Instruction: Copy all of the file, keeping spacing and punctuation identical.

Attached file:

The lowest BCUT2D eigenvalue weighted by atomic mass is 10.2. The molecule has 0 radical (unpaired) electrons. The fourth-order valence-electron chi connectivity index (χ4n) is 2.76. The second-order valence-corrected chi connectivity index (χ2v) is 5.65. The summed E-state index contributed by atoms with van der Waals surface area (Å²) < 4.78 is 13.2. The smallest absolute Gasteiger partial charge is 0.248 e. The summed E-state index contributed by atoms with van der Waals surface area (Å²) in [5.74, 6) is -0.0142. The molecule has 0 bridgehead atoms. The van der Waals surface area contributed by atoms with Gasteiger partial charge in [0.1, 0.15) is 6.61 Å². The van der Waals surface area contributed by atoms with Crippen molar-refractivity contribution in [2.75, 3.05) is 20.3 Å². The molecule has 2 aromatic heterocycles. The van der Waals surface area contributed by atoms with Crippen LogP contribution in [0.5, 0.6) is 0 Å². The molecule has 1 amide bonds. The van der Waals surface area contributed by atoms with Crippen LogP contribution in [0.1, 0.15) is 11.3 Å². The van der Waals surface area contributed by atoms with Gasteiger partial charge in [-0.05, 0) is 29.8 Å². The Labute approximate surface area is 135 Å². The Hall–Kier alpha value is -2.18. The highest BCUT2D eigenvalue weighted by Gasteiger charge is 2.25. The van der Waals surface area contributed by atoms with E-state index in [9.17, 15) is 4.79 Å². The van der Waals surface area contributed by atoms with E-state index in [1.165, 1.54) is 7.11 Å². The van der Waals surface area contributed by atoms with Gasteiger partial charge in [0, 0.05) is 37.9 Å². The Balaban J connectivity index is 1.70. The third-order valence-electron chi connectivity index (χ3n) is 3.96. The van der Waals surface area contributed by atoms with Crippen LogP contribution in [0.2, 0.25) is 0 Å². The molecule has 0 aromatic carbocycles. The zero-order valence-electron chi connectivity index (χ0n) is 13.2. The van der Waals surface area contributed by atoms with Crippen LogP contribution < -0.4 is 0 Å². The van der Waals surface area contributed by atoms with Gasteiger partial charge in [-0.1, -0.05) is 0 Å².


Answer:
The lowest BCUT2D eigenvalue weighted by atomic mass is 10.2. The molecule has 0 radical (unpaired) electrons. The fourth-order valence-electron chi connectivity index (χ4n) is 2.76. The second-order valence-corrected chi connectivity index (χ2v) is 5.65. The summed E-state index contributed by atoms with van der Waals surface area (Å²) < 4.78 is 13.2. The smallest absolute Gasteiger partial charge is 0.248 e. The summed E-state index contributed by atoms with van der Waals surface area (Å²) in [5.74, 6) is -0.0142. The molecule has 0 bridgehead atoms. The van der Waals surface area contributed by atoms with Gasteiger partial charge in [0.1, 0.15) is 6.61 Å². The van der Waals surface area contributed by atoms with Crippen molar-refractivity contribution in [2.75, 3.05) is 20.3 Å². The molecule has 2 aromatic heterocycles. The van der Waals surface area contributed by atoms with Crippen LogP contribution in [0.5, 0.6) is 0 Å². The molecule has 1 amide bonds. The van der Waals surface area contributed by atoms with Crippen LogP contribution in [0.1, 0.15) is 11.3 Å². The van der Waals surface area contributed by atoms with Gasteiger partial charge in [-0.05, 0) is 29.8 Å². The Labute approximate surface area is 135 Å². The Hall–Kier alpha value is -2.18. The highest BCUT2D eigenvalue weighted by Gasteiger charge is 2.25. The van der Waals surface area contributed by atoms with E-state index in [9.17, 15) is 4.79 Å². The van der Waals surface area contributed by atoms with E-state index in [1.165, 1.54) is 7.11 Å². The van der Waals surface area contributed by atoms with Gasteiger partial charge in [0, 0.05) is 37.9 Å². The Balaban J connectivity index is 1.70. The third-order valence-electron chi connectivity index (χ3n) is 3.96. The van der Waals surface area contributed by atoms with Crippen LogP contribution in [0.2, 0.25) is 0 Å². The molecule has 0 aromatic carbocycles. The zero-order valence-electron chi connectivity index (χ0n) is 13.2. The van der Waals surface area contributed by atoms with Crippen LogP contribution < -0.4 is 0 Å². The van der Waals surface area contributed by atoms with Gasteiger partial charge in [-0.1, -0.05) is 0 Å².